I was talking with a priest-acquaintance the other day, and he was sharing with me various trials and hardships in his ministry. He’s a holy man (in my estimation) and a rad witness to finding Christ in all things. He shared with me some insights that I found extraordinary and very colorful, and gave me permission to share them sans his name (again, as ever, preserved as close to his original language as possible in my sum-language). So enjoy this collage of his many thoughts!
Too many people want drive-through faith, where they can order what they want, get some facsimile food fast, in excess and cheap, bolt it down and then move on to their own interests. You know, the desert fathers had two traditions of ascetical eating: one was to eat savory food quickly to renounce the pleasure, the other was to eat bland food very slowly. And they stopped eating before satiety set in. They ate slowly because it required self-control, it allowed them to eat with prayerful gratitude and, when they ate in common, food became an opportunity for both generosity and fostering brotherly love. They also believed that the way one ate, and what one ate, affected the passions for better or for ill. And they not only ate slowly, they made certain the labor of gathering and preparing food and drink was strenuous — they cultivated their desert gardens, they walked great distances to gather water. The point? Receiving the good things of God in a way that allows them to nourish you takes patient determination, self-control, moderation and hard work…I also see so many earnest faithful who want to be orthodox and love the church and God, but they want it on their terms; without the messiness. But faith isn’t about antiseptic living, it isn’t a controlled substance, but it leads us into wildernesses and deserts, down dirty roads into the junk-heap of inner-city life, and not into insular, suburban worlds where life is clean, gated, controlled, pacific, without ambiguity and free of trials. Even those desert fathers, when they fled into the wilderness, knew that they were not escaping into a peaceful spiritual oasis, but rather were marching straight into the heart of a bloody desert war with the rebel angels whose vengeful mission is the total destruction of humanity. The desert call to “flee the world!” is not a call to abandon the fallen world for an earthly paradise, but a call to flee collusion with the world’s darkness and join Christ in loving the world in the world by shining His indestructible light into it. I always say to new converts that their real change is to go from being crucifiers whose way of life kills God, to being crucifers whose way of lifts high the cross. When people of faith say to me, “Father, why are these bad things happening to me when I am trying to do what God wants?” I try to communicate to them — with great reverence and compassion: spiritual depth only comes with falling into the pit; the disciple’s love gets real only when it’s faced with its opposite; and saving faith requires learning to see God in thickest darkness. But I tell them: the anchor of hope is always there in the belly of the pit, in the mire of hate, in the darkest night — Jesus already went that way, and conquered, revealing the via crucis [way of the cross] to be the via lucis [way of light]. Our culture is lulling us Christians to sleep by convincing us that our happiness requires exchanging the cross for a Sealy Posturepedic Matress, so that everything conforms to your pleasure and wishes, and anything that doesn’t fit your comfort can simply be undone with a button, a shot, a pill, a drink, an orgasm, a gun. A church that embraces that vision ceases to be a church of tireless martyrs and becomes a Church asleep.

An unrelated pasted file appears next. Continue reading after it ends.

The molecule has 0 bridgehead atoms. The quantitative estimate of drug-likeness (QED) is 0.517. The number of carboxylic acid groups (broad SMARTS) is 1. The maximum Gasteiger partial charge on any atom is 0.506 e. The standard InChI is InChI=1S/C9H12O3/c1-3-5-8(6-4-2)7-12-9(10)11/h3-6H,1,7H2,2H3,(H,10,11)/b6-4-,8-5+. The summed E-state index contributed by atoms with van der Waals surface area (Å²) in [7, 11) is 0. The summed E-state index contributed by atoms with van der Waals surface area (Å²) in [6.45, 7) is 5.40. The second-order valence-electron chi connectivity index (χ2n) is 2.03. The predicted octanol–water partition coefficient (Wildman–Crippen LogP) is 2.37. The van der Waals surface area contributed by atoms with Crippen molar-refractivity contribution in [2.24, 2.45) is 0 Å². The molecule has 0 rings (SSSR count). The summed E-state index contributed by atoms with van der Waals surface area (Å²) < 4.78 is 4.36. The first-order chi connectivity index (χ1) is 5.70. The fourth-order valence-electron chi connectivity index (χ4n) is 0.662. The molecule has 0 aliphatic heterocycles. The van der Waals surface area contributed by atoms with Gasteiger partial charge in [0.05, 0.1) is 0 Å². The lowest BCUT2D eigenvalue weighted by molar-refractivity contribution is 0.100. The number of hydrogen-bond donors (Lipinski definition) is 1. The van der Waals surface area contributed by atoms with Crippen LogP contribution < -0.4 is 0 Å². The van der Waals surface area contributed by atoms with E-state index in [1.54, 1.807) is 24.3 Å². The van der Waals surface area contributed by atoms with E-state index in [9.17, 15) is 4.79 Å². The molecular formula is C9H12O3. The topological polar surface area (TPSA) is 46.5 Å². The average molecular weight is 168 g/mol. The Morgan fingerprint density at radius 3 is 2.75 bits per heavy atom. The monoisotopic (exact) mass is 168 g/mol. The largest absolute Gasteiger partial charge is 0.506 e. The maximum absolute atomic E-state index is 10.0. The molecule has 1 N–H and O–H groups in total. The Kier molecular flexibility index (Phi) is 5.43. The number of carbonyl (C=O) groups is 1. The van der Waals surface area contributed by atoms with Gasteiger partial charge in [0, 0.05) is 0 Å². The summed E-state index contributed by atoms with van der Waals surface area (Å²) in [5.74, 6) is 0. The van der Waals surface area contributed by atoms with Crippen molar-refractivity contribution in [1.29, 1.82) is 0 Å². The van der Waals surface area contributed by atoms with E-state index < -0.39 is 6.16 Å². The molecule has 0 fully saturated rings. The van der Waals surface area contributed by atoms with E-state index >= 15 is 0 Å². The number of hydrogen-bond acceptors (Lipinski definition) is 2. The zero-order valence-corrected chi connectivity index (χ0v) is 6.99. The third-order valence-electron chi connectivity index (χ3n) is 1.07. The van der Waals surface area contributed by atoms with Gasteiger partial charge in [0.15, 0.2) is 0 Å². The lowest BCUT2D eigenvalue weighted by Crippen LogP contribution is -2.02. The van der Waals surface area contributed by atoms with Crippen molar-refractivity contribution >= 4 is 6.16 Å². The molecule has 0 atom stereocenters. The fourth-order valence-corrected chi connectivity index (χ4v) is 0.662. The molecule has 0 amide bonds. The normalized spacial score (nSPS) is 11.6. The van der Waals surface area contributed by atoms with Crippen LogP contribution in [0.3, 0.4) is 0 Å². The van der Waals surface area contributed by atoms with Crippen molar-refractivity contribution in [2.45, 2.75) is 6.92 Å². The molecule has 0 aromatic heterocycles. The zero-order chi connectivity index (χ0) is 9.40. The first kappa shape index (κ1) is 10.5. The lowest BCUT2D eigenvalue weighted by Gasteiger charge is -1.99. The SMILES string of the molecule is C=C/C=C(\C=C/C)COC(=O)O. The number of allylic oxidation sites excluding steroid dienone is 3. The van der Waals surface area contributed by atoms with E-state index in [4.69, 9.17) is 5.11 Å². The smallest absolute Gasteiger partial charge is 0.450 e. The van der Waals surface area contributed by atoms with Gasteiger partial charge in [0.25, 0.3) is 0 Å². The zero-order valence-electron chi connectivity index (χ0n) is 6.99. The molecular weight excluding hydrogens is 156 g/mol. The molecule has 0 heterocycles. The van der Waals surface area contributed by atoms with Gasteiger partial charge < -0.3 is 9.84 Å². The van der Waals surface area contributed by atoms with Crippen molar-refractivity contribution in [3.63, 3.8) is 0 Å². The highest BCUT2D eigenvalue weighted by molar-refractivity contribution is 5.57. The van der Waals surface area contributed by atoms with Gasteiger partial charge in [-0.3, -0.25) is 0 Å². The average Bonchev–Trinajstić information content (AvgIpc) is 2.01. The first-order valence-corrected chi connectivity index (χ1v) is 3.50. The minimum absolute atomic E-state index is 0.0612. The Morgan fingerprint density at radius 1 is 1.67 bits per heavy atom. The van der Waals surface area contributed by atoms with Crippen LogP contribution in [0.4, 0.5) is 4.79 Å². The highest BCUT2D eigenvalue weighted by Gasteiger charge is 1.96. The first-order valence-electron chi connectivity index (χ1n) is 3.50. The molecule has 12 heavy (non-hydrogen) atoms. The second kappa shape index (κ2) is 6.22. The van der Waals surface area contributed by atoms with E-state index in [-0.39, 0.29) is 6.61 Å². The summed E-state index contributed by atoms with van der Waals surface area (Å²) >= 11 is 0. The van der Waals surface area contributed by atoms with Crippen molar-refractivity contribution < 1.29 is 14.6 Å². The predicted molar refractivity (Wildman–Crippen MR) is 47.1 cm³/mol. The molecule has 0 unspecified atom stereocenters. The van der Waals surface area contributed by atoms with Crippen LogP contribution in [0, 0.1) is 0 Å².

What more could I ever add?
Rockin’ stuff, amazing analogies. Like the priest I wrote about the other day, this priest bears what I call an “earthy mysticism.” Boss.